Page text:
10 Pluto

Pluto was the ruler of the underworld in mythology. In ancient Greek religion and mythology, Pluto was a symbol of the positive concept of god who presides over afterlife. Pluto is also the name of one of nine planets recognized in our Solar System. Today, it is considered a dwarf planet. Children around the world recognize the name Pluto as a loveable, yellow-orange colored, short-haired pup (cartoon character) created by Walt Disney.

In Denmark, Pluto is not considered a fit name. Strict laws on personal names prohibit anyone from naming their baby, Pluto. Parents have to choose from a list of about 7,000 pre-approved names. Why isn’t Pluto on that list? Officials in Denmark say they want to protect children from having odd names and names that suit their parents’ silly whims. It turns out that in Denmark, creative spellings of common names are also often rejected and you have to make sure that a name leaves no doubt to which gender the baby belongs. Every year, officials in Denmark say they reject anywhere between 15 to 20 percent of names that are submitted for registration.

9 Adam, Aaron, & Abraham

In the United States there are too many famous Adam’s to name them all, but there is Adam Sandler, the comedian, Adam Levine, the singer pictured here and Adam Scott, the professional golfer to name a few. The same goes for Aaron and Abraham. Aaron Rodgers is a household name. Rodgers is an American National Football League Star. Aaron Copland was an American song-writer and conductor who passed away in 1990 and was often referred to as the “Dean of American composers”. Of course the most famous Abraham would be Abraham Lincoln – the 16th President of the United States. Fame attached to name doesn’t really mean much to authorities in Portugal. Adam, Aaron and Abraham are all banned names in the country. While we can’t say for sure why these common English names do not get registered in Portugal, some people speculate it is simply a rule against any western sounding names and a desire to maintain tradition.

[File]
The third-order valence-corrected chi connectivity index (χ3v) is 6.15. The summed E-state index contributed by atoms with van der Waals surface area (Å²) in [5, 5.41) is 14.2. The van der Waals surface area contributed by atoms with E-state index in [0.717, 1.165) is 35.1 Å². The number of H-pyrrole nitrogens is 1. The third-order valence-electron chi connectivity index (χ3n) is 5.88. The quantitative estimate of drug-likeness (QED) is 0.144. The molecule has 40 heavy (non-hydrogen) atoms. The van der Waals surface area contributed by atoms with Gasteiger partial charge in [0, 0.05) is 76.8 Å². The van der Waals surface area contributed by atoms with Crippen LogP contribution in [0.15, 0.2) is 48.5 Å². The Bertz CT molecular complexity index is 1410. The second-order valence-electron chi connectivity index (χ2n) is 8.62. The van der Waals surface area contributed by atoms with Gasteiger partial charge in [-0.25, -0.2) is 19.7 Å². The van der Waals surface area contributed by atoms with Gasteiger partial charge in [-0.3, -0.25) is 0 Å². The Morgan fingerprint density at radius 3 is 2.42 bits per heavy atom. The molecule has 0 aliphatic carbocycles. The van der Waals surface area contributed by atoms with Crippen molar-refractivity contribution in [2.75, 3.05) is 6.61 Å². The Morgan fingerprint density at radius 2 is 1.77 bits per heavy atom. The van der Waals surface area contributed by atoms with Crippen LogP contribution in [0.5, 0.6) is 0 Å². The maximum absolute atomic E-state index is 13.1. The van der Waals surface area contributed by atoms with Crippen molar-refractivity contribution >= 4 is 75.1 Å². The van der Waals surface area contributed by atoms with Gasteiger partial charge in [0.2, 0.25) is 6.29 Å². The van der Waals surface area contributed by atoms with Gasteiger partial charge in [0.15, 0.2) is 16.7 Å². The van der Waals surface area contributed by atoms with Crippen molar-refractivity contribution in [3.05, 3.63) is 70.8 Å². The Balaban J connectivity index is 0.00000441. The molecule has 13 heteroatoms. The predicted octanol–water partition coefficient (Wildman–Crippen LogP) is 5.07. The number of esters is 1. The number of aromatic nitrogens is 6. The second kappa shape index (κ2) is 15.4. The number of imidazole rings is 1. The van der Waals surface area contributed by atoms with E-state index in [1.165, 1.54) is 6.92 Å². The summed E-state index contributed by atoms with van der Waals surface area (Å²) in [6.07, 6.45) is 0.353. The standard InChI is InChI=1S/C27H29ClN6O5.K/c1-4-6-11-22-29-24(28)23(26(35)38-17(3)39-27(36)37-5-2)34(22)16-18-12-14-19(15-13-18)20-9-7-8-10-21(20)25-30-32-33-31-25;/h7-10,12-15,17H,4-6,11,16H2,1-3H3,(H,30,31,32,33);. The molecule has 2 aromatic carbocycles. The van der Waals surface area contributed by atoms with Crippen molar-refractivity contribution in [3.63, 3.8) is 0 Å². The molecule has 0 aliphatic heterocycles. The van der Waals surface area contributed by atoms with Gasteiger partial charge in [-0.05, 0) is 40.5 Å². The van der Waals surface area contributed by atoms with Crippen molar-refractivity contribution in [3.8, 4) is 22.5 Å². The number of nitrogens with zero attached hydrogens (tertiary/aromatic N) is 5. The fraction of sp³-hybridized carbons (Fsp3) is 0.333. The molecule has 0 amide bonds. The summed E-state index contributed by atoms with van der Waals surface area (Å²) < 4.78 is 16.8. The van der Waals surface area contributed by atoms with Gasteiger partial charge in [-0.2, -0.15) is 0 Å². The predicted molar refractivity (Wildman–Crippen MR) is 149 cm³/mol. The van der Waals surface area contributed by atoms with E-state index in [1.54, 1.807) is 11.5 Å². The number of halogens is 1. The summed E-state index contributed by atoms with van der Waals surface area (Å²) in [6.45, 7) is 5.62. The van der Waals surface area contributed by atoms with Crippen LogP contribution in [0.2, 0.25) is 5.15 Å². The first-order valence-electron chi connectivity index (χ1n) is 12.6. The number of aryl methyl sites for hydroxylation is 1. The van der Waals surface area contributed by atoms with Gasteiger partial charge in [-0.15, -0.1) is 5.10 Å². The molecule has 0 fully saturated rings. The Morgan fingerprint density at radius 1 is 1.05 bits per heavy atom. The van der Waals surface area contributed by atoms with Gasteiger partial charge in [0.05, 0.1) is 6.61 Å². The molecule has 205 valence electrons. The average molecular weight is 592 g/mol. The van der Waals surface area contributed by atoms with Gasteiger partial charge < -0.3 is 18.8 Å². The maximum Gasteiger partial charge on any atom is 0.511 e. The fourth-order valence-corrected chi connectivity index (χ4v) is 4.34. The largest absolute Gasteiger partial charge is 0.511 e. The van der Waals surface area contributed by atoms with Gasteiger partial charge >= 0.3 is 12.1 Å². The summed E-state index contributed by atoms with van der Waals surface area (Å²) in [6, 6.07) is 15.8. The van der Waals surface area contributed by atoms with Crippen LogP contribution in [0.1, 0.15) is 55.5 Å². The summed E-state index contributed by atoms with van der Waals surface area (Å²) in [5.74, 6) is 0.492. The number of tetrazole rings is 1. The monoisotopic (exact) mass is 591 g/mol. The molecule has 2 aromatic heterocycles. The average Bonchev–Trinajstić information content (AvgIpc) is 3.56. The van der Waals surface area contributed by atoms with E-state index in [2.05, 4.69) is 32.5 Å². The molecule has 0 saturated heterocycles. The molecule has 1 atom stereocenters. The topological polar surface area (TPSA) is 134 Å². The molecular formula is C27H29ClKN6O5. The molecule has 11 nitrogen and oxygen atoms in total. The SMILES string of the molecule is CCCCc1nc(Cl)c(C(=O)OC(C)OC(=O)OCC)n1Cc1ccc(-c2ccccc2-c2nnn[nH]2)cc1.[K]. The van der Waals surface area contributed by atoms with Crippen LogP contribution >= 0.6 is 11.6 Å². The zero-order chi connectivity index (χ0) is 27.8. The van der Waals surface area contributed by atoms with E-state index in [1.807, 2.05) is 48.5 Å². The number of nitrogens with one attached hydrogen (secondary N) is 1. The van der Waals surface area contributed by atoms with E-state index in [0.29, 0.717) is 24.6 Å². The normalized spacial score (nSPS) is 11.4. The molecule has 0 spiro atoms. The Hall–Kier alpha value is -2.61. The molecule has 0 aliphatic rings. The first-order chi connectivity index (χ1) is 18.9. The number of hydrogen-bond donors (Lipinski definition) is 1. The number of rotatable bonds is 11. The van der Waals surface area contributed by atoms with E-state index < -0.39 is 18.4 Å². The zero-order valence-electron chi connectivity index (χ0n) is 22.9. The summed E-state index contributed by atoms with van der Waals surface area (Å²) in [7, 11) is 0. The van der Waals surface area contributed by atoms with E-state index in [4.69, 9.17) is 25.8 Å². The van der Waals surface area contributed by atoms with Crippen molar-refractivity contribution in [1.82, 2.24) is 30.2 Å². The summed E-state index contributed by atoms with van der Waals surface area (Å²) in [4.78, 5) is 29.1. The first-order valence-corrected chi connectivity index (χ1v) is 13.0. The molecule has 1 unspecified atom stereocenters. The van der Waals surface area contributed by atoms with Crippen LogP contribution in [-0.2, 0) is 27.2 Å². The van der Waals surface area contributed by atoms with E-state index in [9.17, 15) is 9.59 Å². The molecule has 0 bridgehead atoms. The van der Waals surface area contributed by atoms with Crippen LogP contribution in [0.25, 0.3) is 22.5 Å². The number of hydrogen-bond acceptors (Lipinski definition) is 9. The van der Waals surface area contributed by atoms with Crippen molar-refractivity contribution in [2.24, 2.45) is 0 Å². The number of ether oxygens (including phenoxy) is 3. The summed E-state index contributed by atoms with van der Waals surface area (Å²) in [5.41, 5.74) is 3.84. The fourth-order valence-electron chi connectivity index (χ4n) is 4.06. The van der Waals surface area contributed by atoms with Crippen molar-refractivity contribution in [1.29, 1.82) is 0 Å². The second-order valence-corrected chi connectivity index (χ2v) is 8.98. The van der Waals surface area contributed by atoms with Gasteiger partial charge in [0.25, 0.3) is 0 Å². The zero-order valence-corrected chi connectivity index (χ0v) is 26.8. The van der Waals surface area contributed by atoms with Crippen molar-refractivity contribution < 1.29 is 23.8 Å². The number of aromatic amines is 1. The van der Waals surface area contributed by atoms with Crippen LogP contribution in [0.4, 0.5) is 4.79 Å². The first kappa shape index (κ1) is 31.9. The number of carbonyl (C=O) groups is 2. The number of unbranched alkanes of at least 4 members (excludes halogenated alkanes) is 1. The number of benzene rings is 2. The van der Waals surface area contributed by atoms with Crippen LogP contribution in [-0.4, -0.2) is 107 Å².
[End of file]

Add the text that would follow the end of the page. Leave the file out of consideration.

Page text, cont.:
8 Linda

A Saudi mother hugs her daughter.

Two years ago a couple in Saudi Arabia wanted to name their baby, Linda, but officials in the country would not allow it. The interior ministry has stated that they will not register any names that might offend religious sensibilities, offend those who are associated with royalty or that are non-Arabic or non-Islamic. The name Amir, which means prince is no longer allowed to be used by new parents in Saudi Arabia. The same goes for Queen, Kingdom and Angel. The names, Abdul Nabi and Abdul Hussain are also banned. Once common among Shiites and Sunni Arabs, these names are now considered “controversial”. Abdul in Arabic means “worshipper of” and Nabi means “prophet”. Names are an important part of our identity, no matter what age we are and in this area of the world, a name is supposed to help define a person’s character so choosing the right name should involve a lot of thought.

7 Venerdi (Friday)